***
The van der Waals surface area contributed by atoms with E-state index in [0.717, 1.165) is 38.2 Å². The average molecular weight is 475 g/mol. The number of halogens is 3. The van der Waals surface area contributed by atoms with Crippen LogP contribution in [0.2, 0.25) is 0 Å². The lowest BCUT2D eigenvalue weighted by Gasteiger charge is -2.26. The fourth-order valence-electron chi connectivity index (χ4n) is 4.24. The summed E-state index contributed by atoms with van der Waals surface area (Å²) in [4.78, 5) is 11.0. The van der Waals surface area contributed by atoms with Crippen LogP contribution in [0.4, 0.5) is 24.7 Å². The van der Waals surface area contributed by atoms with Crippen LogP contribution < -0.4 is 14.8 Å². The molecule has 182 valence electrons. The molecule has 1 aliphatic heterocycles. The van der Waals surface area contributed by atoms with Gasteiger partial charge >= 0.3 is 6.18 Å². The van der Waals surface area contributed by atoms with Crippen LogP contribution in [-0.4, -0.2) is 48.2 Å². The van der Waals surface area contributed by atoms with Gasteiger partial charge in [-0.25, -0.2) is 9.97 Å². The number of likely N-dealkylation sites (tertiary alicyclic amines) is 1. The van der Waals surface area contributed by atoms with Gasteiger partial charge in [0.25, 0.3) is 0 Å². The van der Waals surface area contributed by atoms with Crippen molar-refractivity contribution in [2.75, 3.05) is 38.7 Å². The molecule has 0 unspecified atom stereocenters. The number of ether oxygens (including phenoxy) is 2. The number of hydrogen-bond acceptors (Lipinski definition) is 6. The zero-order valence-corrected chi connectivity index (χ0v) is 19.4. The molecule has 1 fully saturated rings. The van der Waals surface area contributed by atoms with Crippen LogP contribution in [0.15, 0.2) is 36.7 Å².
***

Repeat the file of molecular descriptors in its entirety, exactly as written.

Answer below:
The van der Waals surface area contributed by atoms with E-state index in [0.717, 1.165) is 38.2 Å². The average molecular weight is 475 g/mol. The number of halogens is 3. The van der Waals surface area contributed by atoms with Crippen LogP contribution in [0.2, 0.25) is 0 Å². The lowest BCUT2D eigenvalue weighted by Gasteiger charge is -2.26. The fourth-order valence-electron chi connectivity index (χ4n) is 4.24. The summed E-state index contributed by atoms with van der Waals surface area (Å²) in [4.78, 5) is 11.0. The van der Waals surface area contributed by atoms with Crippen LogP contribution in [0.4, 0.5) is 24.7 Å². The van der Waals surface area contributed by atoms with Crippen LogP contribution < -0.4 is 14.8 Å². The molecule has 182 valence electrons. The molecule has 1 aliphatic heterocycles. The van der Waals surface area contributed by atoms with Gasteiger partial charge >= 0.3 is 6.18 Å². The van der Waals surface area contributed by atoms with Crippen LogP contribution in [-0.4, -0.2) is 48.2 Å². The van der Waals surface area contributed by atoms with Gasteiger partial charge in [-0.25, -0.2) is 9.97 Å². The number of likely N-dealkylation sites (tertiary alicyclic amines) is 1. The van der Waals surface area contributed by atoms with Gasteiger partial charge in [0.25, 0.3) is 0 Å². The van der Waals surface area contributed by atoms with Crippen molar-refractivity contribution in [2.75, 3.05) is 38.7 Å². The molecule has 0 unspecified atom stereocenters. The number of ether oxygens (including phenoxy) is 2. The number of hydrogen-bond acceptors (Lipinski definition) is 6. The zero-order valence-corrected chi connectivity index (χ0v) is 19.4. The molecule has 1 fully saturated rings. The van der Waals surface area contributed by atoms with Crippen LogP contribution in [0.15, 0.2) is 36.7 Å².